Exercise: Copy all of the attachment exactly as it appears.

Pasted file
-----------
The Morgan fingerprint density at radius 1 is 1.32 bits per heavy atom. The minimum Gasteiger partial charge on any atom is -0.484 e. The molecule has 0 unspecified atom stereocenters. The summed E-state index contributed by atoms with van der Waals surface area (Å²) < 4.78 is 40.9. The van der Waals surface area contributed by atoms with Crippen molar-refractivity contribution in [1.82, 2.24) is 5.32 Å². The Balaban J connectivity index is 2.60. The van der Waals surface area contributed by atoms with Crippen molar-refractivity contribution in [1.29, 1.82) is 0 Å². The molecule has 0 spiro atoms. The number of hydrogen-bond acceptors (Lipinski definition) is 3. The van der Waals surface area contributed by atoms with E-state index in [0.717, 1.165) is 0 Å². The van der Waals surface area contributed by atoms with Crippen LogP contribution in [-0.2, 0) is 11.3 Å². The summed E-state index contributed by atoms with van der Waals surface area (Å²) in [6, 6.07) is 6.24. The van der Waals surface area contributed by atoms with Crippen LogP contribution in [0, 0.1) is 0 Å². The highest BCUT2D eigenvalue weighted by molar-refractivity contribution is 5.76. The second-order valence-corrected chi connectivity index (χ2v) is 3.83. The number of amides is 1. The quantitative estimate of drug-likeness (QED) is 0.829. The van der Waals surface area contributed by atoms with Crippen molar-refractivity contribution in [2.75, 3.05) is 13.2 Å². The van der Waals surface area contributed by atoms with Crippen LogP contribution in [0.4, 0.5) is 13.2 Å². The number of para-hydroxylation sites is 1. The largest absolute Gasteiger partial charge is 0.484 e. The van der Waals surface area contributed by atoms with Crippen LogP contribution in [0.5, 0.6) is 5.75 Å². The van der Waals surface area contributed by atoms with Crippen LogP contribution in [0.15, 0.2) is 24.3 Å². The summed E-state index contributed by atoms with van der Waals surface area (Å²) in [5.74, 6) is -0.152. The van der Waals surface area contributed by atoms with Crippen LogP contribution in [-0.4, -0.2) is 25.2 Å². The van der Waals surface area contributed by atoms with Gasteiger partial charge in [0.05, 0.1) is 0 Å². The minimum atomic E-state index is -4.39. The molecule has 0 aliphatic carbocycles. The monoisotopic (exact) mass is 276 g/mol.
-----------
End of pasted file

The Morgan fingerprint density at radius 1 is 1.32 bits per heavy atom. The minimum Gasteiger partial charge on any atom is -0.484 e. The molecule has 0 unspecified atom stereocenters. The summed E-state index contributed by atoms with van der Waals surface area (Å²) < 4.78 is 40.9. The van der Waals surface area contributed by atoms with Crippen molar-refractivity contribution in [1.82, 2.24) is 5.32 Å². The Balaban J connectivity index is 2.60. The van der Waals surface area contributed by atoms with Crippen molar-refractivity contribution in [1.29, 1.82) is 0 Å². The molecule has 0 spiro atoms. The number of hydrogen-bond acceptors (Lipinski definition) is 3. The van der Waals surface area contributed by atoms with E-state index in [0.717, 1.165) is 0 Å². The van der Waals surface area contributed by atoms with Crippen LogP contribution in [-0.2, 0) is 11.3 Å². The summed E-state index contributed by atoms with van der Waals surface area (Å²) in [6, 6.07) is 6.24. The van der Waals surface area contributed by atoms with Crippen LogP contribution in [0, 0.1) is 0 Å². The highest BCUT2D eigenvalue weighted by molar-refractivity contribution is 5.76. The second-order valence-corrected chi connectivity index (χ2v) is 3.83. The number of amides is 1. The quantitative estimate of drug-likeness (QED) is 0.829. The van der Waals surface area contributed by atoms with Crippen molar-refractivity contribution in [2.75, 3.05) is 13.2 Å². The van der Waals surface area contributed by atoms with Crippen LogP contribution in [0.4, 0.5) is 13.2 Å². The number of para-hydroxylation sites is 1. The largest absolute Gasteiger partial charge is 0.484 e. The van der Waals surface area contributed by atoms with Crippen LogP contribution in [0.5, 0.6) is 5.75 Å². The van der Waals surface area contributed by atoms with Crippen LogP contribution in [0.15, 0.2) is 24.3 Å². The summed E-state index contributed by atoms with van der Waals surface area (Å²) in [5.74, 6) is -0.152. The van der Waals surface area contributed by atoms with Crippen LogP contribution in [-0.4, -0.2) is 25.2 Å². The van der Waals surface area contributed by atoms with Gasteiger partial charge in [0.05, 0.1) is 0 Å². The minimum atomic E-state index is -4.39. The molecule has 0 aliphatic carbocycles. The monoisotopic (exact) mass is 276 g/mol.